This topic has no shortage of expert commentary, so let me throw my hat into the ring. One week on from the United Kingdom’s historic referendum in which 52% of the voting public chose to leave the European Union, the dust is beginning to settle. With heightened emotions subsiding, we have an opportunity to reflect on what the Brexit vote means for each of us in our personal and professional capacities.
Personally, it’s difficult to tell. Reports that many Brexit voters were principally concerned with surplus immigration is bound to invoke some anxiety, as the annual drama of securing a visa is something I have only recently been able to avoid. One can imagine that immigration rules will tighten once more, possibly restricting the flow of non-EU migrants. In the event that I am eventually able to regularise my immigration status in this country by obtaining indefinite leave to remain and eventually becoming a citizen (a difficult prospect even now having lived here for 5 years), I will of course be disappointed if freedom of movement is bartered away in exit negotiations. But again, it seems too early to do more than speculate on these personal impacts. I would hope that all those engaged in the vibrant discourse on social media can exhibit some temperance in their discussions, as there are no foregone conclusions and the status quo may well persist for years to come.
Professionally, too, it is hard to estimate how Brexit will impact on human rights lawyers and practitioners. On the one hand, the state of flux throws up myriad questions that require legal analysis and opinion, such as the status of the rights enshrined in the EU Charter of Fundamental Rights, whose protections will fall away upon formal exit from the EU. We can expect to be busy analysing the potential human rights impacts of the various models that the UK may adopt upon exit: Norwegian, Icelandic, Swiss, etc. And in many ways, we continue as before. The Conservative government’s proposals to scrap the Human Rights Act 1998 and the dangerous and misleading threats by some (including Home Secretary Theresa May MP) to withdraw from the European Convention on Human Rights remain live. With this in mind, I would strongly recommend that all human rights lawyers submit evidence to Bright Blue’s Human Rights Commission, which is seeking proposals for the content of a British Bill of Rights. The Commission is made up of high-profile Conservative thought leaders and journalists and represents a crucial opportunity to make our voices heard. You can find information on submissions here: http://humanrights.brightblue.org.uk/written-evidence. The deadline is 16th July, so get cracking.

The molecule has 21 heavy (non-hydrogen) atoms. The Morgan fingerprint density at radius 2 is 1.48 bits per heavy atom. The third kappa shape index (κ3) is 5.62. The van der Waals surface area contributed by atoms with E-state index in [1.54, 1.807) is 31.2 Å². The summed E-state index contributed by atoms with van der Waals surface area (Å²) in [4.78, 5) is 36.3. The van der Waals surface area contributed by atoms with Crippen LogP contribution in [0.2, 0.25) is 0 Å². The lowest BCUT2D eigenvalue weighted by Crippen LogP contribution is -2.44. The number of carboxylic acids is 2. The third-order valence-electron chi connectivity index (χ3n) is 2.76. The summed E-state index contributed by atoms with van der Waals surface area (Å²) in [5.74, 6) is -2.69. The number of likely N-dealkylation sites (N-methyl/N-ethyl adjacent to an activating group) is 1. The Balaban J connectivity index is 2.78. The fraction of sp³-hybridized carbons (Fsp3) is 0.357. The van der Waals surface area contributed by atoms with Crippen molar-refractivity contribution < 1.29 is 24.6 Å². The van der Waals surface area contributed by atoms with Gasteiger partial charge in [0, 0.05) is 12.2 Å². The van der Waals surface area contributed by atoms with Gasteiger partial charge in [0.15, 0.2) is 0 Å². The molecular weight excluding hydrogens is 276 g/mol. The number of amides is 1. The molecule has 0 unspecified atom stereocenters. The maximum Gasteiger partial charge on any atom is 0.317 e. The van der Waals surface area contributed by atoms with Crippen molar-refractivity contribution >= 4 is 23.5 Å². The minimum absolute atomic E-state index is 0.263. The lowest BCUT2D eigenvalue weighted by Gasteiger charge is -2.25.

In terms of the substantive impacts of leaving the EU, I would like to have faith that the rights accrued to date will remain intact. The UK is a party to a broad range of international treaties which have been implemented in national legislation, so we needn’t fear a sudden black hole opening and swallowing up tried-and-true labour rights, discrimination protections, and privacy rights. The UK’s updated National Action Plan on Business and Human Rights remains in effect, and despite the vote to exit the institutions of the European Union I have seen no empirical evidence that the country intends to move away from internationalism generally. It is a proud global leader intent on maintaining its status on the world stage, and playing that role requires maintaining strong leadership on human rights both domestically and abroad. This may become more difficult in the short term, but it is undoubtedly in the nation’s best interest to try to preserve its diplomatic power by assuring the international community that it remains committed to human rights and the rule of law.
Thus, amidst the anxiety of the last week, I choose to remain optimistic and firmly resolved to play my part in British society to ensure that human rights remain protected, respected, and secure.